Paper by Peter Nijkamp et al: “Climate change, energy transition needs and the current energy crisis have prompted cities to implement far-reaching changes in public energy supply. The present paper seeks to map out the conditions for sustainable energy provision and use, with a particular view to the role of citizens in a quadruple helix context. Citizen participation is often seen as a sine qua non for a successful local or district energy policy in an urban area but needs due scientific and digital support based on evidence-based knowledge (using proper user-oriented techniques such as Q-analysis). The paper sets out to explore the citizen engagement and knowledge base for drastic energy transitions in the city based on the newly developed “diabolo” model, in which in particular digital tools (e.g., dashboards, digital twins) are proposed as useful tools for the interface between citizens and municipal policy. The approach adopted in this paper is empirically illustrated for local energy policy in the city of Rotterdam…(More)”.
We encourage partnerships between libraries and local data intermediaries that will better serve data users, further democratize data, and support equitable access to information. Our project is created an online guide and toolkit for libraries interested in expanding (or beginning) their role around civic information…(More)”.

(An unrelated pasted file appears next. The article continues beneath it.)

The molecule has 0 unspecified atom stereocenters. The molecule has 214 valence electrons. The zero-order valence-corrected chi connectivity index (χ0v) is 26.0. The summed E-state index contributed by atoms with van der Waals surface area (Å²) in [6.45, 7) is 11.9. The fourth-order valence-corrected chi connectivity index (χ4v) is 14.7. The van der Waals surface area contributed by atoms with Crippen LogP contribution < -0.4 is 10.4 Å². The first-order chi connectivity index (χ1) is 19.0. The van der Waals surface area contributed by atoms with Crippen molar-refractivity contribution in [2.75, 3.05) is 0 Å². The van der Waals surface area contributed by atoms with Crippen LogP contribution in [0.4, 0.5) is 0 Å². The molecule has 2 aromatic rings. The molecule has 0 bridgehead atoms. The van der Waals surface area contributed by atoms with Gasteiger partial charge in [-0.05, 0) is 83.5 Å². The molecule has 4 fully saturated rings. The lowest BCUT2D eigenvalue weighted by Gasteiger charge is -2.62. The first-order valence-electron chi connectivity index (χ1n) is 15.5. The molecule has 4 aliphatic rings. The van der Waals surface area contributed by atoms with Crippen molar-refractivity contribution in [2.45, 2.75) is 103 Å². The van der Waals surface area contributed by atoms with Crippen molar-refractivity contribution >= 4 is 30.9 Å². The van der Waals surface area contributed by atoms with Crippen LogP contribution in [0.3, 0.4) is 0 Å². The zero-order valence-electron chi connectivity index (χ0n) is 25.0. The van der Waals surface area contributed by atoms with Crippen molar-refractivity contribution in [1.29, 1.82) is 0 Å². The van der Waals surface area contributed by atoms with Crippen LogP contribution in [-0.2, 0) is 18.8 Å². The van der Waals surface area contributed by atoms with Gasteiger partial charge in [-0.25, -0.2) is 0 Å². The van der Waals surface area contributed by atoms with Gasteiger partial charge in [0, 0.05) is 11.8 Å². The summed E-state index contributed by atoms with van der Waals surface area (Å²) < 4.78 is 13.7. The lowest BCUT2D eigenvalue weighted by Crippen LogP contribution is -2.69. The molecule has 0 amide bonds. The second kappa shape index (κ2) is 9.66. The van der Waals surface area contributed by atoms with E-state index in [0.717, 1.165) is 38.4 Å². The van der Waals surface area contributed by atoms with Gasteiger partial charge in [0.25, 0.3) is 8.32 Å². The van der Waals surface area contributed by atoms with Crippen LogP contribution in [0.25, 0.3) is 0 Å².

Book edited by Brett M. Frischmann, Michael J. Madison, and Madelyn Rose Sanfilippo: “The rise of ‘smart’ – or technologically advanced – cities has been well documented, while governance of such technology has remained unresolved. Integrating surveillance, AI, automation, and smart tech within basic infrastructure as well as public and private services and spaces raises a complex set of ethical, economic, political, social, and technological questions. The Governing Knowledge Commons (GKC) framework provides a descriptive lens through which to structure case studies examining smart tech deployment and commons governance in different cities. This volume deepens our understanding of community governance institutions, the social dilemmas communities face, and the dynamic relationships between data, technology, and human lives. For students, professors, and practitioners of law and policy dealing with a wide variety of planning, design, and regulatory issues relating to cities, these case studies illustrate options to develop best practice. Available through Open Access, the volume provides detailed guidance for communities deploying smart tech…(More)”